OK, sometimes you just have to swing when you get a pitch grooved right over the plate.

A news release about the network’s green initiative extending to ESPN’s signature awards show includes these sentences: “The 2009 ESPYs will represent a major step in ESPN’s continued commitment to environmentally friendly productions as the event, for the first time, will be carbon neutral.  And, by implementing stringent recycling and composting measures, the ESPYs will again be virtually waste-free.”

That is, waste-free except for the couple of hours of time the telecast uses up.

Reflections on MASN/105.7

Baltimore-centric note: After all this time that MASN has simulcast the afternoon chat-fest from 105.7 The Fan, you would think somebody would have figured out a way to stop that annoying reflection we see on TV each time the camera shifts away from the studio with Scott Garceau and Anita Marks. News updater and Third Voice Mark Zinno is kept secluded offstage in a soundproof booth. The problem is, the shots of Zinno also show a glare and reflection of somebody else in the glass Zinno sits behind. This hasn’t changed from the first simulcasts done by MASN.

For the moment, I suppose, MASN can say it’s the network’s tribute to Michael Jackson, an homage to the King of Pop’s “Man in the Mirror.”

ESPN untucked

Justin Tuck

You can tell ESPN’s new SportsNation talk show, which debuts Monday at 4 p.m. on ESPN2, is going to be irreverent and off-the-cuff. Why? In a promo clip featuring hosts Colin Cowherd and Michelle Beadle, Cowherd wears a shirt that isn’t tucked in. Nothing says, “I’m going to speak my mind” like an untucked shirt.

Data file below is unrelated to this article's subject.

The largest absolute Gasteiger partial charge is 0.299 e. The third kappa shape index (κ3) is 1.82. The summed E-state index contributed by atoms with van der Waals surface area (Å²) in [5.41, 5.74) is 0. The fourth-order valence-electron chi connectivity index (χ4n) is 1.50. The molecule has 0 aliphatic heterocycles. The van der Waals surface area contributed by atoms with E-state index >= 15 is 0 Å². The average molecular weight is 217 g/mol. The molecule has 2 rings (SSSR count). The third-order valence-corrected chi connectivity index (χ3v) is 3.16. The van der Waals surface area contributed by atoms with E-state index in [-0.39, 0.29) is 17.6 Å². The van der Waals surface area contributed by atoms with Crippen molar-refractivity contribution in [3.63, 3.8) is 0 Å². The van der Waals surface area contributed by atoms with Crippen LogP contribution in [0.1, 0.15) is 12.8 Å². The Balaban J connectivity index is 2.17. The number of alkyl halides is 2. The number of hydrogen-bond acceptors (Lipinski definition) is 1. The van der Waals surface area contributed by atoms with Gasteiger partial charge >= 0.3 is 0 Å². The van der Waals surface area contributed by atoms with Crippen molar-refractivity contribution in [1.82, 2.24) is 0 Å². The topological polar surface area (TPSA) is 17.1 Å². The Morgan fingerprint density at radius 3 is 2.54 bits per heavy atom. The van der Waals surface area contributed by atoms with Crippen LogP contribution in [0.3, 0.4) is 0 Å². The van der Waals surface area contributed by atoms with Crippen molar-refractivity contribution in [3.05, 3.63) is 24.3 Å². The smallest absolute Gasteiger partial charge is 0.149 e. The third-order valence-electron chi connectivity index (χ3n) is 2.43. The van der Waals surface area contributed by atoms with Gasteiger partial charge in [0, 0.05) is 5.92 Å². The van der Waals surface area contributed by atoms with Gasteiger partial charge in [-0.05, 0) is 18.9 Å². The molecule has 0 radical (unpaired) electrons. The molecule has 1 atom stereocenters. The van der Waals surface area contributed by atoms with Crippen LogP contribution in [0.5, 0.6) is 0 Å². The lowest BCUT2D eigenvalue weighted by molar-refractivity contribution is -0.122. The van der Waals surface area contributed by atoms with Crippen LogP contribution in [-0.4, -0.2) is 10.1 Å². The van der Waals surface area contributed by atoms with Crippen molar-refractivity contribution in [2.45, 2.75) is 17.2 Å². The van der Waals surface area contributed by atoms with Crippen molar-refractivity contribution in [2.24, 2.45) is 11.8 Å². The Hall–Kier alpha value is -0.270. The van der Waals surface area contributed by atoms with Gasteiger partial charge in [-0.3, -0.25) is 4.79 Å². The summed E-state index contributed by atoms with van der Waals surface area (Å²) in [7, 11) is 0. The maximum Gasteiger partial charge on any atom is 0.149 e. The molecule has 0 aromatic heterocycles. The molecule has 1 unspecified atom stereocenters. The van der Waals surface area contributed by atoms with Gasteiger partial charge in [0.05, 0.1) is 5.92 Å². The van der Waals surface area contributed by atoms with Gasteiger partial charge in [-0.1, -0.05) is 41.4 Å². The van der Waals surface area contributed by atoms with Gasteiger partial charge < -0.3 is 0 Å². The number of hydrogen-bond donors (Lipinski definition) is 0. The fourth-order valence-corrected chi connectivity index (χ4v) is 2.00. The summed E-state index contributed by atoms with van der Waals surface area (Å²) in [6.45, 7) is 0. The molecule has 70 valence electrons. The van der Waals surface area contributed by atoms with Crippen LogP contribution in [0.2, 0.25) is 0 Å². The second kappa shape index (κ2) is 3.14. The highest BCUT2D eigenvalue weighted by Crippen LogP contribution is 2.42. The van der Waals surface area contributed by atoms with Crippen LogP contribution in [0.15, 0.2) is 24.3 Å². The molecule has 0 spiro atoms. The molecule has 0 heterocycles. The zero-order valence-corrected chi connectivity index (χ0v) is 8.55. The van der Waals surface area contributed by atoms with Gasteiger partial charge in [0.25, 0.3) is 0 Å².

The premise of the show is the content will be driven by what fans are talking about on’s SportsNation. “One of the goals of the show is to talk about things [buddies] would talk about,” Jamie Horowitz, the show’s producer. said during a conference call today.

Beadle said: “Your brain is never asleep on this show. … I don’t ever know what’s going to come out of Colin’s mouth, and I don’t think he does either.”

For his part, Cowherd said one of the things that makes Beadle a good partner for him is she “is not easily offended.”

We’ll see whether the audience feels the same.

# # #

My one question during the conference call was about how the show would handle it if the buzz on the Web site was all about a highly specious list of 103 steroid users from baseball six years ago. Horowitz’s answer dealt partly with how the media are more interested in reporting on performance-enhancing drugs than fans are with hearing about the matter. I probably phrased my question poorly, but that wasn’t really the point.

What I wonder is how much the show will follow the dictates of what the “Nation” is showing interest in, regardless of how responsible or tasteful  it might be to pass along. Just because you and your pals want to talk about it while tossing back a few, that doesn’t make anything fair game for broadcast nationwide.

# # #

During today’s College Football Live on ESPN, it was the state of Maryland’s turn in the spotlight. Early on, while giving an overview of the University of Maryland’s program, the network offered that the Terps have “been a model of consistency.”  You could make a better argument for UM having an up-and-down history, certainly when considering the past 20-some years. The Terps have had three losing seasons in their past five and posted two winning records from 1986 through 2000.